A tower found in what was the Aztec capitol of Tenochtitlan, now known as Mexico City has been found and it was built from 676 heads severed from the bodies of men, women and children sacrificed to the Aztec gods. Although just recently found, it has been heard of before in the written accounts of Spanish Conquistadors, who were reviled and scared by the sight.
Historians relate how the severed heads of captured warriors adorned tzompantli, or skull racks, found in a number of Mesoamerican cultures before the Spanish conquest.
But the archaeological dig in the bowels of old Mexico City that began in 2015 suggests that picture was not complete.
‘We were expecting just men, obviously young men, as warriors would be, and the thing about the women and children is that you’d think they wouldn’t be going to war,’ said Rodrigo Bolanos, a biological anthropologist investigating the find.
‘Something is happening that we have no record of, and this is really new, a first in the Huey Tzompantli,’ he added.
Raul Barrera, one of the archaeologists working at the site alongside the huge Metropolitan Cathedral built over the Templo Mayor, said the skulls would have been set in the tower after they had stood on public display on the tzompantli.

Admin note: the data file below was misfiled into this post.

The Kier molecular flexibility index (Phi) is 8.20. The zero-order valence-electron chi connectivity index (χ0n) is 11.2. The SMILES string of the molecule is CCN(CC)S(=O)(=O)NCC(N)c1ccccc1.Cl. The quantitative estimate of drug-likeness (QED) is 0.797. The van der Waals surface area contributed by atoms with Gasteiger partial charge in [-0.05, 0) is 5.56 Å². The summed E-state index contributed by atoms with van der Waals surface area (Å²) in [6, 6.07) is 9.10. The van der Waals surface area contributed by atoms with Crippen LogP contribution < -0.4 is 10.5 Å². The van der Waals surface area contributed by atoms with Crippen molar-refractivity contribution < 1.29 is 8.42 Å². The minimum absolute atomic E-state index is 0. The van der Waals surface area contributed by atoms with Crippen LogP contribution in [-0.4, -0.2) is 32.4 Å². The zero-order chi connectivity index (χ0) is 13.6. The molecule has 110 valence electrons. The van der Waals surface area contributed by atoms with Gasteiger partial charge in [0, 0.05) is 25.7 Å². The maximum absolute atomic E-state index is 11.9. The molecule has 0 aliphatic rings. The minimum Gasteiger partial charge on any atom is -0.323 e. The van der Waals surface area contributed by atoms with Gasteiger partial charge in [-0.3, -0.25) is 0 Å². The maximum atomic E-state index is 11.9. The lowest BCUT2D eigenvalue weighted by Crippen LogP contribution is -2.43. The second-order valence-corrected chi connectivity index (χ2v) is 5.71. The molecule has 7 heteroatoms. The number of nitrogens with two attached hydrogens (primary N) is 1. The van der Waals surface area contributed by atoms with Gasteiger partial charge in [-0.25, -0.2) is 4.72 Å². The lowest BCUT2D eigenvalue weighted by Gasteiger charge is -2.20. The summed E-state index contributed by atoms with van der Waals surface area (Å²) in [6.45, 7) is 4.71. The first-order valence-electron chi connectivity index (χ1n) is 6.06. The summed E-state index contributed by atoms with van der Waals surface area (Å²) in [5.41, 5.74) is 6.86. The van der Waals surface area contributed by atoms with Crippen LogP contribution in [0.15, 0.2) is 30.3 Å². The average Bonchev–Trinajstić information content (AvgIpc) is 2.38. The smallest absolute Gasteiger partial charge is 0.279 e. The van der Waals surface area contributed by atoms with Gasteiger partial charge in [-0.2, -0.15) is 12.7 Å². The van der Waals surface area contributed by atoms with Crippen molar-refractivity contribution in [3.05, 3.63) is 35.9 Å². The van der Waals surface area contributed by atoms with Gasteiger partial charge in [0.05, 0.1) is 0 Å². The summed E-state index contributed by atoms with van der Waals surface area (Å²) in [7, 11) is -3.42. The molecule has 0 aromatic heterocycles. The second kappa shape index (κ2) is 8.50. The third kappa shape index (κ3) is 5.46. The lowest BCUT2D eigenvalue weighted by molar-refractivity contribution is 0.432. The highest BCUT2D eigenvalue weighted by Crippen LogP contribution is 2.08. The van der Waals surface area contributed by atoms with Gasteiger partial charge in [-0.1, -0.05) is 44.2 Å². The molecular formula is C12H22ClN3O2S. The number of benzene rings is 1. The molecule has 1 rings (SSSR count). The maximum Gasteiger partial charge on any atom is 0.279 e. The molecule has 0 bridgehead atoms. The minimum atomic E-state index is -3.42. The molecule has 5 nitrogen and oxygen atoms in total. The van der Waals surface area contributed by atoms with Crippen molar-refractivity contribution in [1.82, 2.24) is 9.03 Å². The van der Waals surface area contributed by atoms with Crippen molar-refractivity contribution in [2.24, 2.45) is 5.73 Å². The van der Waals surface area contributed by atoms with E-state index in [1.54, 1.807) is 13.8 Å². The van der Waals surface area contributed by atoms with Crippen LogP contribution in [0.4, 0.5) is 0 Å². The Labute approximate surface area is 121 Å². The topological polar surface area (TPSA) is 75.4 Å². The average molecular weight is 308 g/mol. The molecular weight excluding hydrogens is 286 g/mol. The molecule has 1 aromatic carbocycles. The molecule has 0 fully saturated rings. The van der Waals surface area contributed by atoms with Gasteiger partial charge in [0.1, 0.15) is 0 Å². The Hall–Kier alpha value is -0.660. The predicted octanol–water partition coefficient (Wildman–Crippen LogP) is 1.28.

Roughly six meters in diameter, the tower stood on the corner of the chapel of Huitzilopochtli, Aztec god of the sun, war and human sacrifice. Its base has yet to be unearthed.
There was no doubt that the tower was one of the skull edifices mentioned by Andres de Tapia, a Spanish soldier who accompanied Cortes in the 1521 conquest of Mexico, Barrera said.
In his account of the campaign, de Tapia said he counted tens of thousands of skulls at what became known as the Huey Tzompantli. Barrera said 676 skulls had so far been found, and that the number would rise as excavations went on.
The Aztecs and other Mesoamerican peoples performed ritualistic human sacrifices as offerings to the sun.